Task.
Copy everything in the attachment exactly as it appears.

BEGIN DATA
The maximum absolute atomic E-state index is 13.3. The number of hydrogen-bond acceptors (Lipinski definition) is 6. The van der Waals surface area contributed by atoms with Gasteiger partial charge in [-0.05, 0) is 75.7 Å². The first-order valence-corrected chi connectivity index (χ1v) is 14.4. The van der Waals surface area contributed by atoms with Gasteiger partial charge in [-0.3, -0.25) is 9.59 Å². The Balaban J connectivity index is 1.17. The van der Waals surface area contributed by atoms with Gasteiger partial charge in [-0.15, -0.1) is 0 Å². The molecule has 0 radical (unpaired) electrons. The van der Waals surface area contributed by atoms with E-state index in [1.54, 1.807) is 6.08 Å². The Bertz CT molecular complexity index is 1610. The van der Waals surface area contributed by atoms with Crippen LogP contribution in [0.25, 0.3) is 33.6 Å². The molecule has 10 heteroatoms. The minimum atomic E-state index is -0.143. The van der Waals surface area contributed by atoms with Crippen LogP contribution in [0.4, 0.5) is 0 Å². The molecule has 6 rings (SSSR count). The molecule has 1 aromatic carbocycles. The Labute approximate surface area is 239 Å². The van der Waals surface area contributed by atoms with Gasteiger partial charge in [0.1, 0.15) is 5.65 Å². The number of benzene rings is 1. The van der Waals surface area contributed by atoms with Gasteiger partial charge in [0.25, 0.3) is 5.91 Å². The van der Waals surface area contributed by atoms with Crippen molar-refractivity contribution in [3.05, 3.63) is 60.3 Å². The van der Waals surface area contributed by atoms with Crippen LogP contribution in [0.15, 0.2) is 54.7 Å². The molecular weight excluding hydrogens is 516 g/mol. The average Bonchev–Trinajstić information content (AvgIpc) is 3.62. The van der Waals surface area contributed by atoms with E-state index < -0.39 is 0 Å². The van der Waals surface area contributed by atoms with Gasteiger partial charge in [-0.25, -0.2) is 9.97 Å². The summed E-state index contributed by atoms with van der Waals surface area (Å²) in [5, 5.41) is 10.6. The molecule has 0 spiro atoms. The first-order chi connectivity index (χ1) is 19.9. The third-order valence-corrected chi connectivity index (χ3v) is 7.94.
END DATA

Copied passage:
The maximum absolute atomic E-state index is 13.3. The number of hydrogen-bond acceptors (Lipinski definition) is 6. The van der Waals surface area contributed by atoms with Gasteiger partial charge in [-0.05, 0) is 75.7 Å². The first-order valence-corrected chi connectivity index (χ1v) is 14.4. The van der Waals surface area contributed by atoms with Gasteiger partial charge in [-0.3, -0.25) is 9.59 Å². The Balaban J connectivity index is 1.17. The van der Waals surface area contributed by atoms with Gasteiger partial charge in [-0.15, -0.1) is 0 Å². The molecule has 0 radical (unpaired) electrons. The van der Waals surface area contributed by atoms with E-state index in [1.54, 1.807) is 6.08 Å². The Bertz CT molecular complexity index is 1610. The van der Waals surface area contributed by atoms with Crippen LogP contribution in [0.25, 0.3) is 33.6 Å². The molecule has 10 heteroatoms. The minimum atomic E-state index is -0.143. The van der Waals surface area contributed by atoms with Crippen LogP contribution in [0.4, 0.5) is 0 Å². The molecule has 6 rings (SSSR count). The molecule has 1 aromatic carbocycles. The Labute approximate surface area is 239 Å². The van der Waals surface area contributed by atoms with Gasteiger partial charge in [0.1, 0.15) is 5.65 Å². The number of benzene rings is 1. The van der Waals surface area contributed by atoms with Gasteiger partial charge in [0.25, 0.3) is 5.91 Å². The van der Waals surface area contributed by atoms with Crippen molar-refractivity contribution in [3.05, 3.63) is 60.3 Å². The van der Waals surface area contributed by atoms with Crippen LogP contribution in [0.15, 0.2) is 54.7 Å². The molecular weight excluding hydrogens is 516 g/mol. The average Bonchev–Trinajstić information content (AvgIpc) is 3.62. The van der Waals surface area contributed by atoms with E-state index < -0.39 is 0 Å². The van der Waals surface area contributed by atoms with Gasteiger partial charge in [-0.25, -0.2) is 9.97 Å². The summed E-state index contributed by atoms with van der Waals surface area (Å²) in [5, 5.41) is 10.6. The molecule has 0 spiro atoms. The first-order chi connectivity index (χ1) is 19.9. The third-order valence-corrected chi connectivity index (χ3v) is 7.94.